How to Cash in an Annuity from a Structured Settlement

Many times when a large debt will be repaid, especially a debt that is supposed to be used for periodic expenses, the contract for payment will allow for payment over a long period of time.  Periodic payments over time are called annuities, and although the name implies that the payments are made yearly, they can be made in any interval.

However, recipients of annuities from these types of agreements might have a need for a larger up-front payment and be unable or unwilling to wait for the annuity to pay out over its life.  For people in such a situation, there is no shortage of companies that will allow you to sign over the annuity in exchange for a lump sum payment up front.  There are some guidelines that you should consider if cashing in your annuity is tempting.

It should be no surprise that the companies offering to buy your settlement payments are not acting out of the goodness of their hearts.  They are entering into a business deal with you for the purpose of making a profit.  In essence, they will buy your annuity for less than it is worth, in exchange for giving you the cash up front to let you walk away.  The difference between the two amounts is a profit for the company that buys the annuity from you.

It is not just a matter of simple arithmetic to come to the value of the annuity.  Money that is promised in the future is worth less than money in the hand now.  For example, assume that you are scheduled to receive a payment of $1,000 in one year.  If I have the option of holding $1,000 now and waiting for a year, or receiving $1,000 in one year, the $1,000 now is a better deal.  If I receive the money up front, I can invest it or put it to use.  By next year, it might be worth $1,100.  Therefore, the promise to receive $1,000 in a year is more like an offer to receive $900 today.  The lower amount, $900, is called the discounted present value of the $1,000.  Applying that same logic to a promised series of payments over many years to come, and a company offering to buy your structured settlement annuity will offer a discounted present value to cover the entire amount of the payments coming due.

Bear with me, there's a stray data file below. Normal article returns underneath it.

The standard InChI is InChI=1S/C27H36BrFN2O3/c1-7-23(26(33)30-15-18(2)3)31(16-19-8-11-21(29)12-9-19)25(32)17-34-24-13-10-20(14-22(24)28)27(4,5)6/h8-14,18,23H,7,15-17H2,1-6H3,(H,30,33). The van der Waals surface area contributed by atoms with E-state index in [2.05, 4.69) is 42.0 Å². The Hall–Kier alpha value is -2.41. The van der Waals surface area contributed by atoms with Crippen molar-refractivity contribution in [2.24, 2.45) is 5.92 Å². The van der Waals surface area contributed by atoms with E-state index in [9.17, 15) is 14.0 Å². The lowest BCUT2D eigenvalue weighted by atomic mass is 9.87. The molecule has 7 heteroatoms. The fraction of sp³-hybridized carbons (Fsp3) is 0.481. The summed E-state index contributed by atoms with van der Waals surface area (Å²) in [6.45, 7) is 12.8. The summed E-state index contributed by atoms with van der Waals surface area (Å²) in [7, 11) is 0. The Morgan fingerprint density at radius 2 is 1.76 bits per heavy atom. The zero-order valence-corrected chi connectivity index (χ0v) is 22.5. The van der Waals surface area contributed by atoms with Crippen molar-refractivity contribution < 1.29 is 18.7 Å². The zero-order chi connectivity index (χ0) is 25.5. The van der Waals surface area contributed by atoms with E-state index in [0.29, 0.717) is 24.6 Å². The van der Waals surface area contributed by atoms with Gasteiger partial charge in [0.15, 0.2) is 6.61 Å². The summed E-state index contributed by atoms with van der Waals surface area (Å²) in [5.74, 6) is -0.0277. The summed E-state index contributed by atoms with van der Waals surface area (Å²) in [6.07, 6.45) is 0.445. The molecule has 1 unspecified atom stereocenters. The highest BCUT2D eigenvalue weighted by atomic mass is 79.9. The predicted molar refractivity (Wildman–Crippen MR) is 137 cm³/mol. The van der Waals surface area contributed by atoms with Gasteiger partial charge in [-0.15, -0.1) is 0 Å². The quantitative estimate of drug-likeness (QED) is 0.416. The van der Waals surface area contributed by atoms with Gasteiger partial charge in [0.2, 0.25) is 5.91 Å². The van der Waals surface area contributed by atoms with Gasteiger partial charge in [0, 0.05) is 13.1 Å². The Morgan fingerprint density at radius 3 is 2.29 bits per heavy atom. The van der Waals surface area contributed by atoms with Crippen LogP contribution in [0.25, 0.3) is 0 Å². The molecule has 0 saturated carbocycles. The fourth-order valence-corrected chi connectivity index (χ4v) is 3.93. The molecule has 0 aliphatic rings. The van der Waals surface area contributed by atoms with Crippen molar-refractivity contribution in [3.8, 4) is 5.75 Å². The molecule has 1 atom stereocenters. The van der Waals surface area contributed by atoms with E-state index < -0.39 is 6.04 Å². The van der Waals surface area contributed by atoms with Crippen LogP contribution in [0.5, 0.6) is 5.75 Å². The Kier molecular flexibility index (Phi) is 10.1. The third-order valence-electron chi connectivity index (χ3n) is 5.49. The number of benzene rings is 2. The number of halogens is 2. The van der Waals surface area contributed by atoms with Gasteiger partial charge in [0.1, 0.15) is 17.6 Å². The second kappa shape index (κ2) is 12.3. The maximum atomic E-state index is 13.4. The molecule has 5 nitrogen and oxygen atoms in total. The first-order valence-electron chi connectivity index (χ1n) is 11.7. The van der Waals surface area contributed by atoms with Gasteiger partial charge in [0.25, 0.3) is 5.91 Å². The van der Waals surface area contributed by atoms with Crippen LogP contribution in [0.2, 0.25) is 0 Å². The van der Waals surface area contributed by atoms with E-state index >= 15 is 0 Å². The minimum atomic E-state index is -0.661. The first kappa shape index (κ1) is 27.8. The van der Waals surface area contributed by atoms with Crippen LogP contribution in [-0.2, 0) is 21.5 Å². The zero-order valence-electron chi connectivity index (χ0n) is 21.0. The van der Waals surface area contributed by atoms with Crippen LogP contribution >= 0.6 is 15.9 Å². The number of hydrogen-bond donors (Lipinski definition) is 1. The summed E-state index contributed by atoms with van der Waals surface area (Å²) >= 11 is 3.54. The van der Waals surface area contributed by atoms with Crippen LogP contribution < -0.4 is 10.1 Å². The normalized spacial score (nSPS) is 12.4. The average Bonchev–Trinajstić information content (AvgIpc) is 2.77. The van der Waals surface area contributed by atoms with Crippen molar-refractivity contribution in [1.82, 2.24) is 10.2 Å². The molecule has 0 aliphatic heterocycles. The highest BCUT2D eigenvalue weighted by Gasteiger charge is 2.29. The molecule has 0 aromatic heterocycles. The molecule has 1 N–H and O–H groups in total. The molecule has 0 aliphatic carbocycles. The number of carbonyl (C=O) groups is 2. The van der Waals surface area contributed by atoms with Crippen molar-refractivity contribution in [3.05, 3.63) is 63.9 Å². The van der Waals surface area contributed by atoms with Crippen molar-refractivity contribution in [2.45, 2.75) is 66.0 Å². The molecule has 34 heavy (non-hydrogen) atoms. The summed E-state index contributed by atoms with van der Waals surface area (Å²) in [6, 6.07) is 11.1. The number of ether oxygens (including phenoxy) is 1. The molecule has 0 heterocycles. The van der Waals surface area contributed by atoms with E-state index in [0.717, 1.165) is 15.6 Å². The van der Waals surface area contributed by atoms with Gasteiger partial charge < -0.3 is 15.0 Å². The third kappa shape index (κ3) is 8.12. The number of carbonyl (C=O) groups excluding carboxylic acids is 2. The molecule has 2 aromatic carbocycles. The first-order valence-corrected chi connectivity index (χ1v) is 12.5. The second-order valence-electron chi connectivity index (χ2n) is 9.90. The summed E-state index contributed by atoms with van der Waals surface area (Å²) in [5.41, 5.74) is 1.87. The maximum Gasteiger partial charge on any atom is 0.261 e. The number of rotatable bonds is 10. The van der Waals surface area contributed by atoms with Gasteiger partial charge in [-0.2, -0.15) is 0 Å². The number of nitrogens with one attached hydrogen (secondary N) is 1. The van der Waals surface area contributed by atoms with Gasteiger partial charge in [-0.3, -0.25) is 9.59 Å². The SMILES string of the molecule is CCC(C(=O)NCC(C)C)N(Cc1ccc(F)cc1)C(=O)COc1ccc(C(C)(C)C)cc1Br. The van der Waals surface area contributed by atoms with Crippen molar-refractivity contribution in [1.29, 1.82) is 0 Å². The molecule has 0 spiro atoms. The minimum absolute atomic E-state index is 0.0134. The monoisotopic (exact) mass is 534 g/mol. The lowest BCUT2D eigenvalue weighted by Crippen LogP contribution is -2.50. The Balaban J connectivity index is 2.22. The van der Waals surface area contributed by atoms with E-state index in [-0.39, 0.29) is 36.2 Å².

Coming to a calculation about the discounted present value of an annuity requires making some assumptions, and you can be certain that any firm offering to buy your annuity will make those assumptions in their own favor.  Don’t be afraid to verify their calculations.  If the value of the structured settlement is large, a transactional attorney will likely be able to review the proposed terms of the deal and verify whether better deals are available.  The attorney can also negotiate a deal for you.

Finally, ensure that your settlement contract allows you to assign the benefits to a third party.  In most cases you can.  But in some cases, especially where the annuity is meant to provide for the wellbeing of another person, the agreement might have a restriction to prevent cashing it out up front.

For people who need cash now and are willing to pay a price, converting a structured settlement annuity into a cash payment might make sense.   But before you sign away your annuity rights, have an independent party take a hard look at the agreement to be sure that you are getting the best deal that you can.